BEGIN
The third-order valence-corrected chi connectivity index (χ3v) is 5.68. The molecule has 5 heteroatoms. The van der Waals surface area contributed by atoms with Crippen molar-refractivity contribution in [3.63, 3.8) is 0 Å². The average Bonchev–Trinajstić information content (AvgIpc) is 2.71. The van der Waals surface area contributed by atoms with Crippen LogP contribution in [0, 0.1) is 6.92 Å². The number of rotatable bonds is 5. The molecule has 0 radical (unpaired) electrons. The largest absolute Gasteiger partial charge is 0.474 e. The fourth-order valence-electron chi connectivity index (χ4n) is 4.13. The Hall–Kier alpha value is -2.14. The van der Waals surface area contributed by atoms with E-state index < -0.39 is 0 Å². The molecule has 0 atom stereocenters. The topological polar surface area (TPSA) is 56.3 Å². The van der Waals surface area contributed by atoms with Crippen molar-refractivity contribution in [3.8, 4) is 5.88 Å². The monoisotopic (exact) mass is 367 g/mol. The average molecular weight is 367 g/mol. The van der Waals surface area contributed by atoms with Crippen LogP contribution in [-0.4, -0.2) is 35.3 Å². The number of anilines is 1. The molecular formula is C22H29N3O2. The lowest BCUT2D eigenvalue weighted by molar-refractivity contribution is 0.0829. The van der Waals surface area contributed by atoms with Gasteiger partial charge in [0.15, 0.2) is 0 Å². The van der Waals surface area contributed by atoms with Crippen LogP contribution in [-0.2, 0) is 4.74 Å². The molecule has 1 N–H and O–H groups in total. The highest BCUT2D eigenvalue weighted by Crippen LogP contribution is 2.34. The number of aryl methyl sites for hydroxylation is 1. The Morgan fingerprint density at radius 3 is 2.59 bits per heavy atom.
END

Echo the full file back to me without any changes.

The third-order valence-corrected chi connectivity index (χ3v) is 5.68. The molecule has 5 heteroatoms. The van der Waals surface area contributed by atoms with Crippen molar-refractivity contribution in [3.63, 3.8) is 0 Å². The average Bonchev–Trinajstić information content (AvgIpc) is 2.71. The van der Waals surface area contributed by atoms with Crippen LogP contribution in [0, 0.1) is 6.92 Å². The number of rotatable bonds is 5. The molecule has 0 radical (unpaired) electrons. The largest absolute Gasteiger partial charge is 0.474 e. The fourth-order valence-electron chi connectivity index (χ4n) is 4.13. The Hall–Kier alpha value is -2.14. The van der Waals surface area contributed by atoms with E-state index < -0.39 is 0 Å². The molecule has 0 atom stereocenters. The topological polar surface area (TPSA) is 56.3 Å². The van der Waals surface area contributed by atoms with Crippen molar-refractivity contribution in [3.8, 4) is 5.88 Å². The monoisotopic (exact) mass is 367 g/mol. The average molecular weight is 367 g/mol. The van der Waals surface area contributed by atoms with Crippen LogP contribution in [-0.4, -0.2) is 35.3 Å². The number of anilines is 1. The molecular formula is C22H29N3O2. The lowest BCUT2D eigenvalue weighted by molar-refractivity contribution is 0.0829. The van der Waals surface area contributed by atoms with Gasteiger partial charge in [0.15, 0.2) is 0 Å². The van der Waals surface area contributed by atoms with Crippen LogP contribution in [-0.2, 0) is 4.74 Å². The molecule has 1 N–H and O–H groups in total. The highest BCUT2D eigenvalue weighted by Crippen LogP contribution is 2.34. The number of aryl methyl sites for hydroxylation is 1. The Morgan fingerprint density at radius 3 is 2.59 bits per heavy atom.